A to Z Challenge 2013

Sunday, October 4, 2009

Workin' The Blog Chain

It's my turn again on the blog chain, and my predecessor Sandra has posed an interesting question to us all:

What kind of journeys do your characters make? What effects do they have on the characters and the plot? Also (if you wish), please tell us about one of your personal journeys and how it changed you.

Well, this is difficult for me to answer. Because I write by the seat of my pants, I generally have a very rough idea (or no idea at all) of where my characters are going to go. I sit back and watch them walk through it, and they change (or strive against changing) as time goes by. Ideas come to me at odd times, and not usually fleshed out very well. I am working on my characterization tools all the time however, because I'd like to be the writer that at least has a decent idea of where I'm going.

In a paranormal story I'm working on, Kris is a 20-something who has no ambition, no goals, and nothing he has to do. He possesses abilities that set him above the rest of humanity, and he's learned to look down on them with disdain. Then Mara enters his life and he is catapulted into a world he didn't know existed. The cocky over-confident man he thought he was is gone, to be replaced by a scared young soul without a clue what to do.

The interesting part about the above tale was I really started it out with no destination in mind. The story has formed on its own, and Kris is finding his way and developing as a character minute by minute. The plot has changed with the introduction of Mara, and Kris becoming aware of just how fragile his life is. It's something I did not expect when I started the story, but it's been fun to explore.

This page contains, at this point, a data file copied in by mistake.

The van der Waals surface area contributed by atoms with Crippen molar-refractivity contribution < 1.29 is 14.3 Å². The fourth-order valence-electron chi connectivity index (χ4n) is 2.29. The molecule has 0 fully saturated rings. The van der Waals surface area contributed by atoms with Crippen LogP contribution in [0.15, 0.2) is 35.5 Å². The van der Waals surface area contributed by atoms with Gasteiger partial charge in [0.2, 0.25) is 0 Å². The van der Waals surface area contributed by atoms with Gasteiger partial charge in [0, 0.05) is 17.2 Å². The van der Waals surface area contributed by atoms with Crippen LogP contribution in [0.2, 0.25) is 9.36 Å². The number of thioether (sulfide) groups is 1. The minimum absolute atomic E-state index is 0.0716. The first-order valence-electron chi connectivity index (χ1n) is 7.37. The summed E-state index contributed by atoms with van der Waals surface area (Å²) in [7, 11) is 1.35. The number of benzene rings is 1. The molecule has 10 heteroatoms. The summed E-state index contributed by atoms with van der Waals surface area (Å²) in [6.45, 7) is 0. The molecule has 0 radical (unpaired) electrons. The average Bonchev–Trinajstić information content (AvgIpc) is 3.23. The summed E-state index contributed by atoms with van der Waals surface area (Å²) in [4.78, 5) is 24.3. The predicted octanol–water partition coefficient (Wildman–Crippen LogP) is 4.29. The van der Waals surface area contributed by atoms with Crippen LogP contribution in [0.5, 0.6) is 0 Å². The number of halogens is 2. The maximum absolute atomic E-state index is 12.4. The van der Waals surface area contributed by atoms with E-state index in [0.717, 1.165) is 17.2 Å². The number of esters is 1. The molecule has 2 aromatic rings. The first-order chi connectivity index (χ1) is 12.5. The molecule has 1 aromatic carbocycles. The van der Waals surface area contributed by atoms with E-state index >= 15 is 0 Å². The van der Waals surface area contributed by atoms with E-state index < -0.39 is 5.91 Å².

I'm definitely one of those people who believe in the positive effects that come from traveling to other cultures. I've had the luck to journey to a few countries outside of the US, and each time I found myself forever altered in some way. Preconceived notions that I had before either get confirmed or changed by the things I see and the people I meet. For example, I was never of the opinion that I could be truly awestruck by anything religious. I'm not an overly religious man, and although I believe in God, I hadn't felt any breathtaking experiences.

Then I went to Germany and had the opportunity to walk through some of the most beautiful churches I've ever seen. One could argue that the building of the church was done by man, but I would argue back that you can see the majesty of God through the beauty of these edifices. His touch upon the builder's soul is what has allowed such majestic buildings to be created. Touching the ancient stone, standing before a crypt that held bishops from the 1400s, letting my eyes linger over archways and iconic windows - all of these things together left me awestruck in a deep way.

Travel has always affected me this way, particularly when I talk to people and get a glimpse of life through their eyes. As a writer, I hope I can bring that majesty and significance to my characters as well.

If you didn't get a chance to read Sandra's post yet, you can find it here. Kat is all set to follow me on the chain.


christine said...

Nice post Eric. I love your commentary about churches. When I was in the Med visiting Italy, Greece and Turkey, I felt the same way - in fact, I remain convinced that it would be impossible not to believe in a higher power when one enters these places of worship - the energy they give off is simply too powerful.